The present invention additionally provides a system and method for equalizing audio levels for all channels receivable by a settop box adapted for use with a television system. When commanded by the user, the settop will automatically iterate through all channels for which the user is authorized and adjust the gain of the pre-amp to achieve a level substantially equal to the level of the reference channel. The pre-amp values of each channel are stored for use when that channel is accessed in the future.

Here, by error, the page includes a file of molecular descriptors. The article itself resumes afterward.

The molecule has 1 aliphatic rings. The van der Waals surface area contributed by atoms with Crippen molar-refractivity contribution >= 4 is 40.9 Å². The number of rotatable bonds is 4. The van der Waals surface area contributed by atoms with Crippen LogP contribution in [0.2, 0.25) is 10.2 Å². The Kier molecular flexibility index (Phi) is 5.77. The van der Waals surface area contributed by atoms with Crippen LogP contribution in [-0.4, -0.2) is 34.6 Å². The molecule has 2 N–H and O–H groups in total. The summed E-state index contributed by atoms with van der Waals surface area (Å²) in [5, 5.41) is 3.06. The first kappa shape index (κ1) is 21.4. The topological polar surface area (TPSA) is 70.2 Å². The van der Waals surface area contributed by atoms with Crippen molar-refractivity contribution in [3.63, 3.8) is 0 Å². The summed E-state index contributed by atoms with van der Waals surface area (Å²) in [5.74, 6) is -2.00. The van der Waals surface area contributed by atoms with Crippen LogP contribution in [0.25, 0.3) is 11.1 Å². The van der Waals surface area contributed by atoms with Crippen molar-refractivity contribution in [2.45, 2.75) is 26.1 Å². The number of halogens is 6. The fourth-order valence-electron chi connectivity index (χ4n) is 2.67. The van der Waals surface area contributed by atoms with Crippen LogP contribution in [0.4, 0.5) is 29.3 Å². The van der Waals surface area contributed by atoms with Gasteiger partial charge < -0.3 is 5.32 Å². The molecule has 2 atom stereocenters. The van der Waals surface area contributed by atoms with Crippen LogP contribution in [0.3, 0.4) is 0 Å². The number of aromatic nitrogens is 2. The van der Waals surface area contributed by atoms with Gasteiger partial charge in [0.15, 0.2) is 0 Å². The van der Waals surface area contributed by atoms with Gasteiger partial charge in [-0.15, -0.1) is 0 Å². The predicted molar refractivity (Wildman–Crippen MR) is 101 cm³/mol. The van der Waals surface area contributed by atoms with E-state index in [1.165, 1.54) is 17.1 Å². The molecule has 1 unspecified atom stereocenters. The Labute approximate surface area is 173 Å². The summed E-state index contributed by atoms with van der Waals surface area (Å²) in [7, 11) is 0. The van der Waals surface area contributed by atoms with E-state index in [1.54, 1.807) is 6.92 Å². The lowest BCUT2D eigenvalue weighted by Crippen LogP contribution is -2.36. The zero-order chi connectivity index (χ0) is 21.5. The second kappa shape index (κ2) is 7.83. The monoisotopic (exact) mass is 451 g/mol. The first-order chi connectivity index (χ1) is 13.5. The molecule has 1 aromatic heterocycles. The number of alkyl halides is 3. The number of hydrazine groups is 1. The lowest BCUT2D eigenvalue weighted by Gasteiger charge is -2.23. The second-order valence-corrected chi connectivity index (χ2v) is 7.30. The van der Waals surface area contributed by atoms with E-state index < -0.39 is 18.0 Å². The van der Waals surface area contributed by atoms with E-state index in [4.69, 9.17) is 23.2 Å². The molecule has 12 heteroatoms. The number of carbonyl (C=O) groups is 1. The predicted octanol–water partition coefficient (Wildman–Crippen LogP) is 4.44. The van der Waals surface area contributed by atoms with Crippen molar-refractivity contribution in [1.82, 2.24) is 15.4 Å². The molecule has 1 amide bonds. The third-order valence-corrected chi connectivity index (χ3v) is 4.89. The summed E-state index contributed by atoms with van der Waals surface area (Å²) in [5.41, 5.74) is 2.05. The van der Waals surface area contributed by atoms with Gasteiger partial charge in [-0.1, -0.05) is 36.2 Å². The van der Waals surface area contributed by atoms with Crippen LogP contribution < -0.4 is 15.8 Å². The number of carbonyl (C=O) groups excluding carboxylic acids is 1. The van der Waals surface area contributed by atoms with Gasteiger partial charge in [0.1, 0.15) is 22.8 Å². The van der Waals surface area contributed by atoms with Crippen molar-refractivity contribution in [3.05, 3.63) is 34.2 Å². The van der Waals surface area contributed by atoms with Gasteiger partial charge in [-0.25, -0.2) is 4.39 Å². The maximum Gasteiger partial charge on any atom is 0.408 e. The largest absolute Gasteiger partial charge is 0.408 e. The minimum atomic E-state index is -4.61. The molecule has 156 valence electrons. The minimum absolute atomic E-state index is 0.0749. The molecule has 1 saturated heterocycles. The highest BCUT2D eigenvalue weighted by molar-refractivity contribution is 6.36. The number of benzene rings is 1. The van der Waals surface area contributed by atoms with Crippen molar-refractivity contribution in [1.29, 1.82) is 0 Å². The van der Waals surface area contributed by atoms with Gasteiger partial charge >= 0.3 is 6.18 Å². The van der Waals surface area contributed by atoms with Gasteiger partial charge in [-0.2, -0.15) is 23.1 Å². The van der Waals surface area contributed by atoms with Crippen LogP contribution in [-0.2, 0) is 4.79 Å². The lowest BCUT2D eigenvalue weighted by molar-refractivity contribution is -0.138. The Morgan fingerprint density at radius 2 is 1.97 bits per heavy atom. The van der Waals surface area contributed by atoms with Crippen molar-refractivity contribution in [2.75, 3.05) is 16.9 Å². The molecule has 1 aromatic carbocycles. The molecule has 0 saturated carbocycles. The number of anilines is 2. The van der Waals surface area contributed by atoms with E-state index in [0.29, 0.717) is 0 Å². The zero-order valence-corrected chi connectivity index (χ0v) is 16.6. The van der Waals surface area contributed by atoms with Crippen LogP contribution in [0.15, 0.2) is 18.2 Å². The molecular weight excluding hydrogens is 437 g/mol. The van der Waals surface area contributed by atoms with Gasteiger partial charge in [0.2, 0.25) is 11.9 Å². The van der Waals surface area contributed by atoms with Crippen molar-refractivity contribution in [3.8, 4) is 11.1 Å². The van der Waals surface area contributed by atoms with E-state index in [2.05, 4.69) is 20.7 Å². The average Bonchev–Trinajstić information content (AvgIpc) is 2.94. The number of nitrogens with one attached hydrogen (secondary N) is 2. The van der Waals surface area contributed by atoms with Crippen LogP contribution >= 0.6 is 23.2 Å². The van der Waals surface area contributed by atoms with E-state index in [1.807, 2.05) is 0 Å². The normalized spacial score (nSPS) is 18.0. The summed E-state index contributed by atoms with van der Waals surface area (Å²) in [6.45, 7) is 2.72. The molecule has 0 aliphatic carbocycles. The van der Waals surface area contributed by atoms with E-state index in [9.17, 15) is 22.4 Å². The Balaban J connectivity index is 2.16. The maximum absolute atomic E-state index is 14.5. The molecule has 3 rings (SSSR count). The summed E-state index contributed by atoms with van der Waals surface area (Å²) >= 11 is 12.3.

The present invention also provides a system and method for maintaining the volume level of the currently tuned channel within a range deemed acceptable by the user. For each channel receivable by a settop box adapted for use with a television system, the present invention specifies an amplification value for the pre-amp, and minimum and maximum pre-amp output values. A suitable user interface allows the user to influence these minimum and maximum levels. The amplification (gain) value of the pre-amp is responsible for establishing the mean output level. However, the pre-amp output level can instantaneously exceed the specified maximum as the audio level of the program varies. At such times the pre-amp gain is reduced to avoid an output louder than the loudest desired by the user. Likewise, soft passages of the program can have an output that falls below the desired minimum. At such times the pre-amp gain is boosted to help maintain a minimum volume level. Of course, maximum boost would be capped to accommodate true silence in the program.